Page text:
If there is one issue that has remained a hot topic in employment news throughout 2016, it is pay equity and transparency. These topics have not only garnered attention at the federal level but at the state level as well.
The EEOC proposed significant changes to the EEO-1 report, a mandated compliance survey containing employment data, where it will begin collecting pay data based on certain demographic criteria in 2017. Additionally, many states, including Maryland, are taking their own steps to ensure pay equity in the workplace. These laws will likely trigger significant enforcement efforts by federal agencies and the states; thus, employers should be prepared to respond to investigations into their pay practices. However, employers can take several steps to help limit potential liability over the next year.
New EEO-1 Report Requirements
In February 2016, the EEOC announced a major revision to the Employer Information Report (EEO-1) requiring all employers with more than Continue reading
The U.S. Equal Employment Opportunity Commission (EEOC) has announced the publication of its revised proposal to collect pay data through the demographic-related Employer Information Report, otherwise known as the EEO-1 Report. After an initial public comment period, EEOC has proposed changes such as moving the due date for the enhanced EEO-1 Reports from Sept. 30, 2017 to March 31, 2018, to allow employers more time to change their recordkeeping and reporting. The comment period for the revised proposal will remain open until August 15, 2016.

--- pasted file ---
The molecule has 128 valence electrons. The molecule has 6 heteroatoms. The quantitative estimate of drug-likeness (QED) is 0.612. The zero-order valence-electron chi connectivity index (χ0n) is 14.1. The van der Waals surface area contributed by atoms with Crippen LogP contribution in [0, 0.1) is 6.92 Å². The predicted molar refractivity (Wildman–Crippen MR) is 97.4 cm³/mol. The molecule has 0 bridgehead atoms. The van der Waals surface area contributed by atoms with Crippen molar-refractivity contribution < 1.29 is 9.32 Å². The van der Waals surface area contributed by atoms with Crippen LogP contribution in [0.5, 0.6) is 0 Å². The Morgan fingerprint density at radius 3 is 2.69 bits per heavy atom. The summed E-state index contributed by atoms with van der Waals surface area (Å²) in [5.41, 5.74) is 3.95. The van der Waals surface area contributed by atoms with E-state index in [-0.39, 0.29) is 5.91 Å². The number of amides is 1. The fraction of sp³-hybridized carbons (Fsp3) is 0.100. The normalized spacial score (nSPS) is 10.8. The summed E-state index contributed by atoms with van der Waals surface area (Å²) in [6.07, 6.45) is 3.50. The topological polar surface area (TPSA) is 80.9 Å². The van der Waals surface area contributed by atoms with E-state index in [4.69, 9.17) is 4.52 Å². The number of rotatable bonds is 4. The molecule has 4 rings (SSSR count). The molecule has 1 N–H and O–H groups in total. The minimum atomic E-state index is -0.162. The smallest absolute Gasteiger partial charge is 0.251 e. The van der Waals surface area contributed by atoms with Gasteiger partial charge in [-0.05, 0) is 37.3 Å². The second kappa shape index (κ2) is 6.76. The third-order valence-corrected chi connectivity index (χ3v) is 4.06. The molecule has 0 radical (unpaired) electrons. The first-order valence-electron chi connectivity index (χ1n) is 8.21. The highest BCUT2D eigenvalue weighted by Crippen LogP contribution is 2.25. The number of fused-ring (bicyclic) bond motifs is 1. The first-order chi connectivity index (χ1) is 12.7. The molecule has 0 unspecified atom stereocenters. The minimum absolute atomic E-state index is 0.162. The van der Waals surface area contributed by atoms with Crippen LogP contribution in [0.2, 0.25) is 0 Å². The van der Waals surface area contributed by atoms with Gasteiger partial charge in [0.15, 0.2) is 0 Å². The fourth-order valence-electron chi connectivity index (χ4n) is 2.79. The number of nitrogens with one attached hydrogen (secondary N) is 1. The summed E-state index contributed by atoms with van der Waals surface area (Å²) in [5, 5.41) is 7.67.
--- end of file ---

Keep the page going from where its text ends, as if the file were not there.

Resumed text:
Under existing requirements, the EEO-1 Report must be filed annually with the EEOC by private employers with 100 or more employees as well as federal contractors with 50 or more employees that meet certain eligibility requirements. Significantly, private employers with fewer than 100 employees also are subject to this reporting requirement where they operate with an affiliated business as a joint enterprise such that together the group employs 100 or more employees. The EEO-1 Report presently requires the identification of the workforce by job category, and race/ethnicity and gender.
In late January 2016, the EEOC began soliciting public comments on proposed changes to the EEO-1 Report requiring that the data collection include information on pay ranges and hours worked for employers with 100 or more employees. As reported by the EEOC, federal agencies including the EEOC and Department of Labor “would use this pay data to assess complaints of discrimination, focus agency investigations, and identify existing pay disparities that warrant further examination.” Secretary of Labor Thomas E. Perez has stated that the “data collection also gives the Labor Department a more powerful tool to do its enforcement work, to ensure that federal contractors comply with fair pay laws and to root out discrimination where it does exist.”
The revised form will require reporting of employee numbers and total hours worked according to pay bands. These pay bands are based on calendar year W-2 income, which includes base salary as well as overtime pay, bonuses and commissions. These reports are designed to show pay discrepancies by race/ethnicity and gender within specific job categories.
While it remains to be seen how federal agencies will use this pay data, it will certainly provide fodder for agencies investigating or litigating discrimination claims. In addition, although the EEOC purports to maintain these EEO-1 Reports in confidence, private litigants are expected to seek this packaged pay data from employers as statistical evidence to support race or gender discrimination claims. This pay data can quite easily be taken out of context by plaintiffs’ attorneys, and employers may find themselves in the defensive position of explaining the non-discriminatory reasons for the pay differential.